How to become a “total genius”
There are lots of tests online nowadays. When I’m scrolling through my Facebook timeline, I see many Buzzfeed tests coming by that allow me to test which Disney Animal I am, what the names of my future babies will be based on my fast-food preferences, in which Hogwarts House I belong, and what my level of intelligence is.
The results of these tests are, of course, for “entertainment only.” If you want a proper assessment, you will have to take a proper test. (We all know that you need the Sorting Hat on the Pottermore website to see in which House you belong.) Indeed, scientists put a lot of effort into creating proper intelligence tests. That’s because it is rather difficult to create an intelligence test that reliably predicts outcomes.
A lot of expert knowledge and research is required to set up an intelligence test. The interpretation of the results is not straightforward either. But it seems easy.
Based on the number of items correct, you conclude how intelligent you are. For instance, in the 20-question Buzzfeed intelligence test, you can be “mediocrely intelligent” (0 to 6 points), “quite intelligent” (7 to 12 points), “very intelligent” (13 to 17 points), or a “total genius” (18 to 20 points). It’s good for your self-esteem to learn that you are a total genius, of course, but unfortunately those results were just arbitrarily made up by someone. (It is not even possible to get a “below average” result!)
In a proper intelligence test, the result – often expressed as an IQ score – is based on a comparison of your test scores to those of other test-takers. The downside of a proper test is that the conclusion “total genius” is way less likely, but the upside is that the result actually means something. Here, I will explain how IQ scores are created and, in doing so, I will also explain how you can take advantage of the process to make yourself a “total genius.”
Performance relative to others
IQ scores express intelligence relative to the performance of others. Ideally, we compare the test scores of the test-takers to the scores of everyone for which the test was created (e.g., Dutch people between 10 and 60 years old). But unfortunately it is not possible, nor practical, to test everyone in this population. That is why a large group of people – called a “normative sample” – completes the test during the test construction phase.
It is important that this normative sample consists of people with the same characteristics as the population in as many ways as possible. For instance: sex, age, religion, and education level. This is because the choice of reference population affects the conclusions drawn from the comparison.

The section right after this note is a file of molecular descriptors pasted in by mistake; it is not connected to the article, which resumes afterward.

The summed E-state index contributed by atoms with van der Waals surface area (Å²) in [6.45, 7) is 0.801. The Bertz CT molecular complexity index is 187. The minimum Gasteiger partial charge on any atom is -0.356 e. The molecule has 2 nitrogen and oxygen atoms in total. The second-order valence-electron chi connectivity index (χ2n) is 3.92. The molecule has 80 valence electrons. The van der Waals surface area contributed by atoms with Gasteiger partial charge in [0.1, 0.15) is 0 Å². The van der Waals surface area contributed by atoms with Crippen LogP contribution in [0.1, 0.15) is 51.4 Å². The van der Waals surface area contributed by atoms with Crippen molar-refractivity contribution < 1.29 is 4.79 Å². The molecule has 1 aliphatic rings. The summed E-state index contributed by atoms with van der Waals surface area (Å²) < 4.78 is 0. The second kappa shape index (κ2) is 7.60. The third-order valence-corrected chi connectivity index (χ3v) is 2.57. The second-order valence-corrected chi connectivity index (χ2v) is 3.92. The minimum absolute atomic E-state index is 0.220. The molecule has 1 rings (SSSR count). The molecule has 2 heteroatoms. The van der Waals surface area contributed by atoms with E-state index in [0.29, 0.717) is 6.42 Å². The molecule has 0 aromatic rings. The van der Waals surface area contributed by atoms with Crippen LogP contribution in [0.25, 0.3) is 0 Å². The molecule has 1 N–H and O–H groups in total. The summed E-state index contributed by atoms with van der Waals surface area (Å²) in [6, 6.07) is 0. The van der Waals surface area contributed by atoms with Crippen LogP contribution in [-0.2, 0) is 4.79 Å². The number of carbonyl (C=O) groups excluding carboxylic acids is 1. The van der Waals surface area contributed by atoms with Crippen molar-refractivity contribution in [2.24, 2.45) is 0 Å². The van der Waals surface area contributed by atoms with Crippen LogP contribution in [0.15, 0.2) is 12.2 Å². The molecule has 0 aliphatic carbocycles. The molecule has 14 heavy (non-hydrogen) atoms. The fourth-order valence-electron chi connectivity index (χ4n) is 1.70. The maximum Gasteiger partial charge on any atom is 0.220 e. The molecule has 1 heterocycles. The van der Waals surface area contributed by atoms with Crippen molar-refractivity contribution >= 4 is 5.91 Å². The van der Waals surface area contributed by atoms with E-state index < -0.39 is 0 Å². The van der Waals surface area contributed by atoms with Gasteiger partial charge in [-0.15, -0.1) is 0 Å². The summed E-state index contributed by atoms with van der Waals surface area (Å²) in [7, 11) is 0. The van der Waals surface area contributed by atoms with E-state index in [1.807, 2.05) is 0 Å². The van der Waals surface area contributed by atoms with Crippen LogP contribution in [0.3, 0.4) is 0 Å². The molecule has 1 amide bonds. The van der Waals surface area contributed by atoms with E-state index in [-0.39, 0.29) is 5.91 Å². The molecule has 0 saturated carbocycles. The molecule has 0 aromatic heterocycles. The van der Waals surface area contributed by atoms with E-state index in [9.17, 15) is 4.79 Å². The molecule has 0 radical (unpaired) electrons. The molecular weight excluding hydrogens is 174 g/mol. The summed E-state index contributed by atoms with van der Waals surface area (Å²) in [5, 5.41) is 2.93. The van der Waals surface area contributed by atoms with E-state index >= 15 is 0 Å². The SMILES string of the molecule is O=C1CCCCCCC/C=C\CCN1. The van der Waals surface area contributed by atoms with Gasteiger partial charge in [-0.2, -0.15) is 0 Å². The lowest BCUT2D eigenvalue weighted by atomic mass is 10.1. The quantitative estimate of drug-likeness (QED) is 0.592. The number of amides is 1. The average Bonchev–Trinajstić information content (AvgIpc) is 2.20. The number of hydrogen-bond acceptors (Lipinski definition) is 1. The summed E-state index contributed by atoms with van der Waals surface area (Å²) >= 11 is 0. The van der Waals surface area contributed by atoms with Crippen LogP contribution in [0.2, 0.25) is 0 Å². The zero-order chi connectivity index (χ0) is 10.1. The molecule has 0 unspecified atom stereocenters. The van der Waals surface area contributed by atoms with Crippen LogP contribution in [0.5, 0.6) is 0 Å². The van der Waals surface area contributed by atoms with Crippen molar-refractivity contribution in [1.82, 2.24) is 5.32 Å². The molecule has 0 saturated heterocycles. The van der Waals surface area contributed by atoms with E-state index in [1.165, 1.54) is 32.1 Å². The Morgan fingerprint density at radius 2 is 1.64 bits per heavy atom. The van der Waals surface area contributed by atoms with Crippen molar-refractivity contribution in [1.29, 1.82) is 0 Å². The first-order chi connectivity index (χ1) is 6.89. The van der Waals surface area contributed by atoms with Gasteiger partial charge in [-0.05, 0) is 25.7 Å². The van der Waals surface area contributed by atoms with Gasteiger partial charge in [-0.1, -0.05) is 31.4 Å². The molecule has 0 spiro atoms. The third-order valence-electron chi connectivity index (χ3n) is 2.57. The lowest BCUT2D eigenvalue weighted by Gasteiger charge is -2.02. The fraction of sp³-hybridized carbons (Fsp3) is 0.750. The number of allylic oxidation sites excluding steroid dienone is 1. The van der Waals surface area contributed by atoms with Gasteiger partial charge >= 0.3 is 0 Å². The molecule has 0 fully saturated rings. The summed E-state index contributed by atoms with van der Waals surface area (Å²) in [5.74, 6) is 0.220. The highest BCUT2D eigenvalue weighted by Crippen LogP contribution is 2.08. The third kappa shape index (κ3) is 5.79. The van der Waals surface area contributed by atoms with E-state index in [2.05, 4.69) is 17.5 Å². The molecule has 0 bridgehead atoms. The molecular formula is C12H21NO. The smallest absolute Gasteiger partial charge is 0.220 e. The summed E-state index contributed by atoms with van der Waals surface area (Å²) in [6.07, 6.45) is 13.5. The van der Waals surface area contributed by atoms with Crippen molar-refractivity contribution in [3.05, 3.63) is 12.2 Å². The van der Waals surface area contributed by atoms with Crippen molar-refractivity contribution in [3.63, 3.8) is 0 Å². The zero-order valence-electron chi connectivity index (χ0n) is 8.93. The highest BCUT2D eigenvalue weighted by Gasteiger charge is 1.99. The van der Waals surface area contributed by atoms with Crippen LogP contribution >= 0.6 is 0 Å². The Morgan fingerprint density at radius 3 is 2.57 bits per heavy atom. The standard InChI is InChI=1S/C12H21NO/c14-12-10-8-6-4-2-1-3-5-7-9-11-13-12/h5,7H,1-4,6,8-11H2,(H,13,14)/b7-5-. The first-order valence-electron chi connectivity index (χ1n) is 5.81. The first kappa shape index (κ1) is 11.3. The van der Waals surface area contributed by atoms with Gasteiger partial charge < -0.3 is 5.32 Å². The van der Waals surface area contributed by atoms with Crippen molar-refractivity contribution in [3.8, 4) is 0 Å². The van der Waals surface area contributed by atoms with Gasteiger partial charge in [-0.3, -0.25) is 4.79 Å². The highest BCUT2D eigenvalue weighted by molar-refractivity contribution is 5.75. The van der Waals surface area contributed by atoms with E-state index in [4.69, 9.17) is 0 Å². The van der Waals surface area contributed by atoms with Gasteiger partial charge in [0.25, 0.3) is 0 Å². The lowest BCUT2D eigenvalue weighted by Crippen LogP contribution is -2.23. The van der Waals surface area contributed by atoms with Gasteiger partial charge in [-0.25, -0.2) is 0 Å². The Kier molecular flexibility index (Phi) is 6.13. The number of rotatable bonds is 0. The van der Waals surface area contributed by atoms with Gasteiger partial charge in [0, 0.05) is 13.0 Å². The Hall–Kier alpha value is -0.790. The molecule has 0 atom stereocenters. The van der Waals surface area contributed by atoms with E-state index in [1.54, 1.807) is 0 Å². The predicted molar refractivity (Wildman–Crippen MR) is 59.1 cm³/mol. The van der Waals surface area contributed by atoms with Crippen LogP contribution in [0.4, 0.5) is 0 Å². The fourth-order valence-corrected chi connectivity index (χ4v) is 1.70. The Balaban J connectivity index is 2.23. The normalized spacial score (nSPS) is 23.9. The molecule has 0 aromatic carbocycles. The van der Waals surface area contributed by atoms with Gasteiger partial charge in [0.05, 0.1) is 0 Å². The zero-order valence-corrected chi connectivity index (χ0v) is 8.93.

If only people with high levels of education are included in the sample, the resulting norms will be too high. Test-takers will then test lower than their “real” intelligence.
This representativeness of the normative sample for the population is not important for all tests. In clinical tests, for instance, you typically want to compare your test score with the test score of a healthy version of yourself. Because your “healthy score” may not always be known, however, your score is instead compared with the scores of a large group of healthy people who are as similar to you as possible. Rather than being representative for the population (e.g., 49.9% females and 50.1% males), the reference group needs to be similar to the test-taker (e.g., 29-year-old, highly-educated males).
Intelligence tests, by contrast, are typically used for selection purposes (e.g., job or entrance to an educational program). In these cases, a person should not be compared to people who are very similar, but to people in the broader population.
Typically, in intelligence tests, your score is compared to scores of people of the same age. After all, we know that performance changes with age and that it is therefore unfair to compare the score of a 5-year-old with the score of a 40-year-old. (They also don’t ever compete in the real world, so such a comparison isn’t really about “intelligence.”)
If the results of intelligence tests rely on norms, then how are those norms determined? Figure 1 shows hypothetical intelligence test scores for 10 to 60-year-olds. In the range 10 to 25-year-olds, the mean test score increases with age. After that, the mean test score stays about the same for increasing age. Here, we want to interpret the test score given someone’s age.
Figure 1. Plot of intelligence test scores for 10- to 60-year-olds
In a nutshell, the goal is to estimate the distribution of scores in the population for each age value. To see the distribution of scores for a given age in the sample, imagine a vertical line for a particular age-value and look at the distribution of points on that line. You might notice that for some age-values, only a limited number of points are present in the sample. Some age-values do not even occur in the sample. We will use the data from the sample to estimate how the distribution will look like in the population for every age-value.